My laboratory uses the genetic model Drosophila melanogaster to study the host response to indigenous and pathogenic microbes using genomics, functional genetics and systems-level approaches. We focus on the integration of immune , growth and repair mechanisms. In addition, we study intestinal physiology, and focus on how intestinal stem cells integrate signals from their environment, including nutrients, stress, or metabolites from the microbiota
Our lab is interested in understanding Host-Microbe relationships and the genetic network that governs the host response to microbes. Our goal is to integrate the immune response per se with mechanisms employed by the host to repair the infectious damage in an integrative model. The main focus of our work is to characterize the host mechanisms that control intestinal homeostasis in response to infectious and resident microbes. In addition, we want to understand how microbes can alter intestinal homeostasis and give rise to pathologies of gut origin such as intestinal immune disorders or cancers. Finally we aim to characterize the spatial complexity of the gastro-intestinal system, and we study how gut regions are established and maintained and how regional variations in intestinal physiology are relevant to health and disease. We emphasize coupling between genomics, functional genetics, cell biology and systems level approaches (computation and theory) and use the fruit fly as our main model system.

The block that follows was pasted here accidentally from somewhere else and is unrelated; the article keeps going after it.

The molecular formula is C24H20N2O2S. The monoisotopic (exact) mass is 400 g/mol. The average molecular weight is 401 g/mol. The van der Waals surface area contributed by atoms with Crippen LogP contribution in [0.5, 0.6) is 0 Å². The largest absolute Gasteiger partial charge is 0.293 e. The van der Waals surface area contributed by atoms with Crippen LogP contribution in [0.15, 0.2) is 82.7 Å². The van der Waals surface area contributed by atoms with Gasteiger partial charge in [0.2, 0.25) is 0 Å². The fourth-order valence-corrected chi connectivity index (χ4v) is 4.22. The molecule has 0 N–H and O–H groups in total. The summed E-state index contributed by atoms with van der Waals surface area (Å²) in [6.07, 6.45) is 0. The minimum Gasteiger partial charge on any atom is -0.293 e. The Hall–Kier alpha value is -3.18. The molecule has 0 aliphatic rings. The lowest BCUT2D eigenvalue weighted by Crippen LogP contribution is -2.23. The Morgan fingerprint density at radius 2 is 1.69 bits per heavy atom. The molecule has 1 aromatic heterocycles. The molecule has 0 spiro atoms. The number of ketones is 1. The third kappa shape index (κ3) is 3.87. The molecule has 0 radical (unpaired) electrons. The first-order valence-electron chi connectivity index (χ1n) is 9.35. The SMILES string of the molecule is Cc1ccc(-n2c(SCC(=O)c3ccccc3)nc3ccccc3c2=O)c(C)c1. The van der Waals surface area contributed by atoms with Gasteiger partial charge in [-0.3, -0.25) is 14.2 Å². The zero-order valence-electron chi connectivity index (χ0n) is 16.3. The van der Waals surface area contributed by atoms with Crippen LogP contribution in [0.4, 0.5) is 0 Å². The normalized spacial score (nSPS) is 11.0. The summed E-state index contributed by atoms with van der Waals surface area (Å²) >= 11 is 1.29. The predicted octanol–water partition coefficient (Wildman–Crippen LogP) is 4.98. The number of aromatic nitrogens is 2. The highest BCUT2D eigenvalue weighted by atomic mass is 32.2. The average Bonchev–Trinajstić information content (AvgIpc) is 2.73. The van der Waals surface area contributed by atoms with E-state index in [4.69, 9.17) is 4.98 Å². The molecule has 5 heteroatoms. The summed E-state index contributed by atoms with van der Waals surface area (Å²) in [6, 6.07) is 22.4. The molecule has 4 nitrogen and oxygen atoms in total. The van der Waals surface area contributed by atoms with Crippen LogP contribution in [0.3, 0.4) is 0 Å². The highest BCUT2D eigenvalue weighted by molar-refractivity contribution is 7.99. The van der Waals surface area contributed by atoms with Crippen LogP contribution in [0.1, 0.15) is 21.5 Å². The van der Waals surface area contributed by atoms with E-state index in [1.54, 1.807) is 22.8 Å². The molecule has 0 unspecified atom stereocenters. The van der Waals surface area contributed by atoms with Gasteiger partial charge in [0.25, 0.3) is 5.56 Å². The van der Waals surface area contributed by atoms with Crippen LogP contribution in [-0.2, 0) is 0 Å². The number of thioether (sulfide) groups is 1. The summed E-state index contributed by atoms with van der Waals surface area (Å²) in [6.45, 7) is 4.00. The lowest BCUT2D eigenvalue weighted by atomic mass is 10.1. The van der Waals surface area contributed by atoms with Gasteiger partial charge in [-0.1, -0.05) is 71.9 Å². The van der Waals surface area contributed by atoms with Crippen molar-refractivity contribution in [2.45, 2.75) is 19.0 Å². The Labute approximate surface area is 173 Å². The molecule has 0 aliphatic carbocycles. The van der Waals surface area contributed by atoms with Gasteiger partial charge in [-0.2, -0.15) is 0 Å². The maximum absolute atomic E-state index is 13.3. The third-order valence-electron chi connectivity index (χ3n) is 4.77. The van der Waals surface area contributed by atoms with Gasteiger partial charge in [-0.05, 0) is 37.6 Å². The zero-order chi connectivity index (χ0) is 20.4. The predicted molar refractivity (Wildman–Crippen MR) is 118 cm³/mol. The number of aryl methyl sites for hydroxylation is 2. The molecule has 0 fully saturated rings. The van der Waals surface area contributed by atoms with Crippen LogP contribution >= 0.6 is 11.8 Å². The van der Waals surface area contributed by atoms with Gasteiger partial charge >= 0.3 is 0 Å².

I teach two primary courses. One is a course of insect physiology shared with Angela Douglas. The second is a course of comparative immunology: innate immunity in action.
- Buchon, N., Broderick, N. A., & Lemaitre, B. (2013). Gut homeostasis in a microbial world: insights from Drosophila melanogaster. Nature Reviews Microbiology. 11:615-626.
- Buchon, N., Osman, D., David, F. P., Fang, H. Y., Boquete, J., Deplancke, B., & Lemaitre, B. (2013). Morphological and molecular characterization of adult midgut compartmentalization in Drosophila. Cell reports. 3:1725-1738.